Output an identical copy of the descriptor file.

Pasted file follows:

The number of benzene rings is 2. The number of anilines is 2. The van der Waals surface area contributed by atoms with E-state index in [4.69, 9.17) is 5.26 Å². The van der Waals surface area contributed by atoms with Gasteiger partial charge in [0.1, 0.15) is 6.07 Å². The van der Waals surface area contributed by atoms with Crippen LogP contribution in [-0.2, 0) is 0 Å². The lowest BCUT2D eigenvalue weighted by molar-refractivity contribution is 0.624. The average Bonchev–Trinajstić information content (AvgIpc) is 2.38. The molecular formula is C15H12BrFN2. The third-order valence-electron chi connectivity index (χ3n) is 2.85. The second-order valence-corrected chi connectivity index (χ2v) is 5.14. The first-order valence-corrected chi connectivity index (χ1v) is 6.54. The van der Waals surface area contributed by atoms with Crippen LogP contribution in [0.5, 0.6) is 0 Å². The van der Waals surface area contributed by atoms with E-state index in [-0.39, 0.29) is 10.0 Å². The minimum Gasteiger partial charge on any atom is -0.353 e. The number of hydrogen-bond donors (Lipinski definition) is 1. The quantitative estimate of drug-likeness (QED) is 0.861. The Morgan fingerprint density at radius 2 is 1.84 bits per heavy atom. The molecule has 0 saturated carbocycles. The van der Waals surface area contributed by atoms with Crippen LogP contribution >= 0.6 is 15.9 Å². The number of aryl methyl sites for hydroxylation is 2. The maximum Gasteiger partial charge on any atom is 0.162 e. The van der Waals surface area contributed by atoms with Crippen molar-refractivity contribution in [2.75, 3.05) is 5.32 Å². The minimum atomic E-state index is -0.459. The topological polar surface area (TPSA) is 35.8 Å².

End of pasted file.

The number of benzene rings is 2. The number of anilines is 2. The van der Waals surface area contributed by atoms with E-state index in [4.69, 9.17) is 5.26 Å². The van der Waals surface area contributed by atoms with Gasteiger partial charge in [0.1, 0.15) is 6.07 Å². The van der Waals surface area contributed by atoms with Crippen LogP contribution in [-0.2, 0) is 0 Å². The lowest BCUT2D eigenvalue weighted by molar-refractivity contribution is 0.624. The average Bonchev–Trinajstić information content (AvgIpc) is 2.38. The molecular formula is C15H12BrFN2. The third-order valence-electron chi connectivity index (χ3n) is 2.85. The second-order valence-corrected chi connectivity index (χ2v) is 5.14. The first-order valence-corrected chi connectivity index (χ1v) is 6.54. The van der Waals surface area contributed by atoms with Crippen LogP contribution in [0.5, 0.6) is 0 Å². The van der Waals surface area contributed by atoms with E-state index in [-0.39, 0.29) is 10.0 Å². The minimum Gasteiger partial charge on any atom is -0.353 e. The number of hydrogen-bond donors (Lipinski definition) is 1. The quantitative estimate of drug-likeness (QED) is 0.861. The Morgan fingerprint density at radius 2 is 1.84 bits per heavy atom. The molecule has 0 saturated carbocycles. The van der Waals surface area contributed by atoms with Crippen LogP contribution >= 0.6 is 15.9 Å². The number of aryl methyl sites for hydroxylation is 2. The maximum Gasteiger partial charge on any atom is 0.162 e. The van der Waals surface area contributed by atoms with Crippen molar-refractivity contribution in [2.75, 3.05) is 5.32 Å². The minimum atomic E-state index is -0.459. The topological polar surface area (TPSA) is 35.8 Å².